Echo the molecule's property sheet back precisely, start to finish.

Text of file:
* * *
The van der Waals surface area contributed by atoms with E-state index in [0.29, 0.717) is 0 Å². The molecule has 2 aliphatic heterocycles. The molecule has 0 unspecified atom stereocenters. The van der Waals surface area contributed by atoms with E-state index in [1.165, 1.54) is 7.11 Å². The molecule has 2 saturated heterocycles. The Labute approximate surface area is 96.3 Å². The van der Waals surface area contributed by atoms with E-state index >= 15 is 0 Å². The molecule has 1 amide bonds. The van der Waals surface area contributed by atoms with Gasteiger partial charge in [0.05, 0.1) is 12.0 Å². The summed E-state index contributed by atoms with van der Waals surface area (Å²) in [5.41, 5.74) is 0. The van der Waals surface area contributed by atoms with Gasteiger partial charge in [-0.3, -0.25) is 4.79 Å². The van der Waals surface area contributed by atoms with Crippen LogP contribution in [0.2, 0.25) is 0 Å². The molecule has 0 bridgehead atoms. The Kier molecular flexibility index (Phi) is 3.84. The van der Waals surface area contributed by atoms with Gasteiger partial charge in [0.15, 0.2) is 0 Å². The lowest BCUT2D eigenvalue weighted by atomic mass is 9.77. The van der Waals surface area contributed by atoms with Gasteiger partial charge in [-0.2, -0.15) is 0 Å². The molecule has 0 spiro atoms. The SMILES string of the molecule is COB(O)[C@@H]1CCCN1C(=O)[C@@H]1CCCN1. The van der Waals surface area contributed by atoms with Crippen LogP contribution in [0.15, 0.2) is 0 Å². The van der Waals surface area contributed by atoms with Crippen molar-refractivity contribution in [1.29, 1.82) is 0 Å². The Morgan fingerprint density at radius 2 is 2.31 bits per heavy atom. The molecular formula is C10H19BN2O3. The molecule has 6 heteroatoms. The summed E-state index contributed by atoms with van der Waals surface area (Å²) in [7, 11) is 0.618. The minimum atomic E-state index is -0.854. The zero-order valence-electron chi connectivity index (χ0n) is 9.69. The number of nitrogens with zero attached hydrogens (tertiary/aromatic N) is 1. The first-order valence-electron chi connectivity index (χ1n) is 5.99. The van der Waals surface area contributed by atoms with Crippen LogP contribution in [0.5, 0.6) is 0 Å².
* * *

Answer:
The van der Waals surface area contributed by atoms with E-state index in [0.29, 0.717) is 0 Å². The molecule has 2 aliphatic heterocycles. The molecule has 0 unspecified atom stereocenters. The van der Waals surface area contributed by atoms with E-state index in [1.165, 1.54) is 7.11 Å². The molecule has 2 saturated heterocycles. The Labute approximate surface area is 96.3 Å². The van der Waals surface area contributed by atoms with E-state index >= 15 is 0 Å². The molecule has 1 amide bonds. The van der Waals surface area contributed by atoms with Gasteiger partial charge in [0.05, 0.1) is 12.0 Å². The summed E-state index contributed by atoms with van der Waals surface area (Å²) in [5.41, 5.74) is 0. The van der Waals surface area contributed by atoms with Gasteiger partial charge in [-0.3, -0.25) is 4.79 Å². The van der Waals surface area contributed by atoms with Crippen LogP contribution in [0.2, 0.25) is 0 Å². The molecule has 0 bridgehead atoms. The Kier molecular flexibility index (Phi) is 3.84. The van der Waals surface area contributed by atoms with Gasteiger partial charge in [0.15, 0.2) is 0 Å². The lowest BCUT2D eigenvalue weighted by atomic mass is 9.77. The van der Waals surface area contributed by atoms with Gasteiger partial charge in [-0.2, -0.15) is 0 Å². The molecule has 0 spiro atoms. The SMILES string of the molecule is COB(O)[C@@H]1CCCN1C(=O)[C@@H]1CCCN1. The van der Waals surface area contributed by atoms with Crippen LogP contribution in [0.15, 0.2) is 0 Å². The van der Waals surface area contributed by atoms with Crippen molar-refractivity contribution in [1.29, 1.82) is 0 Å². The Morgan fingerprint density at radius 2 is 2.31 bits per heavy atom. The molecular formula is C10H19BN2O3. The molecule has 6 heteroatoms. The summed E-state index contributed by atoms with van der Waals surface area (Å²) in [7, 11) is 0.618. The minimum atomic E-state index is -0.854. The zero-order valence-electron chi connectivity index (χ0n) is 9.69. The number of nitrogens with zero attached hydrogens (tertiary/aromatic N) is 1. The first-order valence-electron chi connectivity index (χ1n) is 5.99. The van der Waals surface area contributed by atoms with Crippen LogP contribution in [0.5, 0.6) is 0 Å².